belum caves kurnool india fountain cover

Belum Caves – A Hidden Treasure

The minuscule fame of these caves is not justified by the ethereal beauty they possess. The dark subterranean cavities with a labyrinth of passages make it difficult for photographers to capture the eccentric beauty of caves. But on the bright side, these caves are among the few landscapes that remain unscathed by human presence.

The thought of going inside a cave and that too a kilometre-and-a-half-long one is exciting and spooky at the same time. Situated in the state of Andhra Pradesh (India), Belum Caves, apparently is the second largest cave in the Indian subcontinent. Unlike the usual expectation that caves are narrow channels formed inside a mountain, Belum Caves exist entirely below plains. Voluminous chambers right at the entry of the cave are inviting in nature, only to be adorned with the sound of clashing water from an artificial fountain and the orange-ish brown hue from the periodically placed halogen lights.

When inside the cave, you tend to stop at regular intervals to admire the beauty of natural rock formations never-before witnessed by the eyes. Shades of brown and abstract shapes jump at you with breath-taking immediacy. The deeper you go, the narrower the passage gets – to the extent that there is a sign board saying “Entry possible only for waist size below 32″………kidding! But it does get narrow.

Belum Caves was formed because of a long and natural process when, millions of years ago, water from Chitravati River started eroding the limestone deposits in the area. Though the cave has long been there, but it was only two decades ago that Andhra Pradesh Tourism Development Corporation (APTDC) set about injecting life in this cave and opened it for public in 2003.

belum caves kurnool india 2

belum caves kurnool india 1
belum caves kurnool india rock formation

belum caves kurnool india narrow path rock formation

In one segment of the cave, a shallow puddle of water reflects the stalagmite formations and lighting on the ceiling, which leaves you in utter awe. It is moments like these that make me want to take up photography. The cave also has its own mini waterfall (Pataal Ganga) which, at a distance of 150 feet from the entrance, is its deepest point. It is only after you are deep inside that you feel the rhythmic squeaks of bats who have made their abode in the cave. But worry not, their sheer numbers come nowhere close to the humongous colony of bats that reside beneath Wayne Manor. Much surprising was the presence of a round staircase. “Really, the cave also has a first floor?”, we said to ourselves. The waist size warning should definitely be made applicable here.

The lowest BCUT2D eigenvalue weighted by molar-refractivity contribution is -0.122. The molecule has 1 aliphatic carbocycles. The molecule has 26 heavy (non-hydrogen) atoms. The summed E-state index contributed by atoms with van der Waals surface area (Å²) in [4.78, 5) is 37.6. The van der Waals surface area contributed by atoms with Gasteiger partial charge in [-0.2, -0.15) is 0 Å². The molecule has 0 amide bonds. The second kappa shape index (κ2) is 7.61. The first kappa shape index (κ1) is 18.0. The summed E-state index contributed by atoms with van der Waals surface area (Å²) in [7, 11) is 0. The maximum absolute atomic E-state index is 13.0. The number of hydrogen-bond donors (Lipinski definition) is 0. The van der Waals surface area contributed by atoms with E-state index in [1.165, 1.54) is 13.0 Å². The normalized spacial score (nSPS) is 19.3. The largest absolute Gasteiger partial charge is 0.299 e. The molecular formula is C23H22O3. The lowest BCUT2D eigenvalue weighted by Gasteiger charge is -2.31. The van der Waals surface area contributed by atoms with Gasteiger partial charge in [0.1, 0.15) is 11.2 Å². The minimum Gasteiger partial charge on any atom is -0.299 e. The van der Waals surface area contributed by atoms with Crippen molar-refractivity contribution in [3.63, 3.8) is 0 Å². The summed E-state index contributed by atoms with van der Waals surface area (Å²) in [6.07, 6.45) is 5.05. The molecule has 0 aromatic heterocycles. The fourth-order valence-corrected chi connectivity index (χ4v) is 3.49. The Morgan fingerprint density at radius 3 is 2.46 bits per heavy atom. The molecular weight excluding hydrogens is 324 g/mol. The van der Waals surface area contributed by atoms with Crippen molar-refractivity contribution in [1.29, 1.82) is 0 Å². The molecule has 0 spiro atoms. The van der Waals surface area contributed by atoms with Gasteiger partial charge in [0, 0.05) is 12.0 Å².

I was accompanied by 2 of my friends during my visit to the cave. There was a dark passage inside which practically lead to an unexplored area of the cave. It was clear that tourists weren’t supposed to take this route but with the motivating wisdom of Robert Frost kicked in and we set forth on the road less travellded by. It was pitch dark, to the tune that I could barely see the tip of my hands which were stretched forward to avoid hitting the walls. Our slow trot got even slower by the regular squeals from bats that would fly right over our heads. I was leading and was constantly being nudged by my friends from behind. I would hesitantly extend my legs in apprehension to feel the ground just to avoid hitting anything unwanted. I absolutely didn’t want to be confronted by a snake. We had come way too far inside. No light whatsoever. At this point, I wanted to check my heart beat. And then it happened. “AAAAAAAAAAAAAAAAaaaaaaaaaaaaaaaaa……………………” I fell inside a ditch. Now my friends needn’t ask “Kya hai aage…………..” (kidding, 90% humour!). There was no ditch but we did go inside the dark passageway but weren’t brave enough to explore it further.

belum caves unexplored area dark passage
Restricted entry to the unexplored areas of the cave


belum caves paatal ganga waterfall
Pataal Ganga – at a distance of 150 feet from the entrance, it’s the deepest point of the cave
belum caves kurnool entrance
Entrance to the cave
How to reach belum caves map india
How to reach

How to reach Belum Caves?

Close Airports:

Bangalore – 325 km
Hyderabad – 330 km
Chennai – 380 km

From Chennai, there are lot of overnight busses towards Kurnool. Get off at Nandyal (70 km from Belum Caves) and take the services of Andhra Pradesh State Road Transport Corporation (APSRTC) which have busses running towards the cave. Busses leave every 0.5 – 1 hour. Mumbai Mail (Indian Railways, train no. – 11028) also departs from Chennai. Get off at Tadipatri and take a local state bus for Belum Caves.

If coming from Hyderabad, one can first reach Kurnool and then take an APSRTC bus towards Belum Caves.

From Bangalore, Anantpur can be the first stop and APSRTC busses are available from there.

Getting Around

There isn’t much to see or do in Belum except for the cave. Although, the area around the cave is full of black stone and there are lot of active mining sites. Banaganapalli (35 km away) is a nearby town where one can find decent restaurants to have meals.

One can also visit Oravakallu Rock Gardens which is about 85 km from Belum Caves.

This article was featured on Holidify Blog.


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